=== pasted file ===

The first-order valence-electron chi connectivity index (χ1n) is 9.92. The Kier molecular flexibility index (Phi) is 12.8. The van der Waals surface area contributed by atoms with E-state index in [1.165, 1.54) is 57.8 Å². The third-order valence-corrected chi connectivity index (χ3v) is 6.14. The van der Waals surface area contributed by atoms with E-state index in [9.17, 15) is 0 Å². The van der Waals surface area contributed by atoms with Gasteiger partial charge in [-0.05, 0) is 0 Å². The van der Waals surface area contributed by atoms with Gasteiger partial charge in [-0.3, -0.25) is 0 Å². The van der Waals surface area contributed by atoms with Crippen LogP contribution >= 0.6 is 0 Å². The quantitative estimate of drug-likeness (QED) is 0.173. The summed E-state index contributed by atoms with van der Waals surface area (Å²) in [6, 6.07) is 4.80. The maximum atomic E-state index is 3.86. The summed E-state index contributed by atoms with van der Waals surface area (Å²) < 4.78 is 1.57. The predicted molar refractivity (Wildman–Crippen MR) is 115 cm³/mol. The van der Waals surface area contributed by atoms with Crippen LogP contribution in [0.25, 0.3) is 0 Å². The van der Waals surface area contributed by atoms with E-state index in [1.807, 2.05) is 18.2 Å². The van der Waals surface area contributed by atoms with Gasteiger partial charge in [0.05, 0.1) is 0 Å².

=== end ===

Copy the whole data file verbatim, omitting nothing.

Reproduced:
The first-order valence-electron chi connectivity index (χ1n) is 9.92. The Kier molecular flexibility index (Phi) is 12.8. The van der Waals surface area contributed by atoms with E-state index in [1.165, 1.54) is 57.8 Å². The third-order valence-corrected chi connectivity index (χ3v) is 6.14. The van der Waals surface area contributed by atoms with E-state index in [9.17, 15) is 0 Å². The van der Waals surface area contributed by atoms with Gasteiger partial charge in [-0.05, 0) is 0 Å². The van der Waals surface area contributed by atoms with Gasteiger partial charge in [-0.3, -0.25) is 0 Å². The van der Waals surface area contributed by atoms with Crippen LogP contribution >= 0.6 is 0 Å². The quantitative estimate of drug-likeness (QED) is 0.173. The summed E-state index contributed by atoms with van der Waals surface area (Å²) in [6, 6.07) is 4.80. The maximum atomic E-state index is 3.86. The summed E-state index contributed by atoms with van der Waals surface area (Å²) < 4.78 is 1.57. The predicted molar refractivity (Wildman–Crippen MR) is 115 cm³/mol. The van der Waals surface area contributed by atoms with Crippen LogP contribution in [0.25, 0.3) is 0 Å². The van der Waals surface area contributed by atoms with E-state index in [1.807, 2.05) is 18.2 Å². The van der Waals surface area contributed by atoms with Gasteiger partial charge in [0.05, 0.1) is 0 Å².